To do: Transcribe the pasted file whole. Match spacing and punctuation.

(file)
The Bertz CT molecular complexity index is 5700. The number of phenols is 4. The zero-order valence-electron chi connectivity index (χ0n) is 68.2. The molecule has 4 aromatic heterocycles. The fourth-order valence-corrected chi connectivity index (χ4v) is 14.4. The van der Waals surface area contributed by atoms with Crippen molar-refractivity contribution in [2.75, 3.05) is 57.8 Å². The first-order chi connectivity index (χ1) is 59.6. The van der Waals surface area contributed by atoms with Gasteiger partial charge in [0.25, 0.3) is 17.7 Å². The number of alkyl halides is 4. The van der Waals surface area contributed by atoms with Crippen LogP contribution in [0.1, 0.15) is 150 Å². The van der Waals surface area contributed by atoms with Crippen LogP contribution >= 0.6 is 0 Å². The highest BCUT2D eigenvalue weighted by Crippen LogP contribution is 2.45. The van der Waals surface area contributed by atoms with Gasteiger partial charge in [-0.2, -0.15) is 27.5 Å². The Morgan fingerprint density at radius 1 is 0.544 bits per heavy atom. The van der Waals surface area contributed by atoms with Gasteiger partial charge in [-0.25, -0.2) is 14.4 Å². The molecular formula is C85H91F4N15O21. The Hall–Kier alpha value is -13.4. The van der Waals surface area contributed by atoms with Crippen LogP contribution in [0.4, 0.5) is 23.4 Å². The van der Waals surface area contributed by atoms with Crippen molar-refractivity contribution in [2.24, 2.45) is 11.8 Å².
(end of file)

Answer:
The Bertz CT molecular complexity index is 5700. The number of phenols is 4. The zero-order valence-electron chi connectivity index (χ0n) is 68.2. The molecule has 4 aromatic heterocycles. The fourth-order valence-corrected chi connectivity index (χ4v) is 14.4. The van der Waals surface area contributed by atoms with Crippen molar-refractivity contribution in [2.75, 3.05) is 57.8 Å². The first-order chi connectivity index (χ1) is 59.6. The van der Waals surface area contributed by atoms with Gasteiger partial charge in [0.25, 0.3) is 17.7 Å². The number of alkyl halides is 4. The van der Waals surface area contributed by atoms with Crippen LogP contribution in [0.1, 0.15) is 150 Å². The van der Waals surface area contributed by atoms with Crippen LogP contribution >= 0.6 is 0 Å². The highest BCUT2D eigenvalue weighted by Crippen LogP contribution is 2.45. The van der Waals surface area contributed by atoms with Gasteiger partial charge in [-0.2, -0.15) is 27.5 Å². The Morgan fingerprint density at radius 1 is 0.544 bits per heavy atom. The van der Waals surface area contributed by atoms with Gasteiger partial charge in [-0.25, -0.2) is 14.4 Å². The molecular formula is C85H91F4N15O21. The Hall–Kier alpha value is -13.4. The van der Waals surface area contributed by atoms with Crippen LogP contribution in [0.4, 0.5) is 23.4 Å². The van der Waals surface area contributed by atoms with Crippen molar-refractivity contribution in [2.24, 2.45) is 11.8 Å².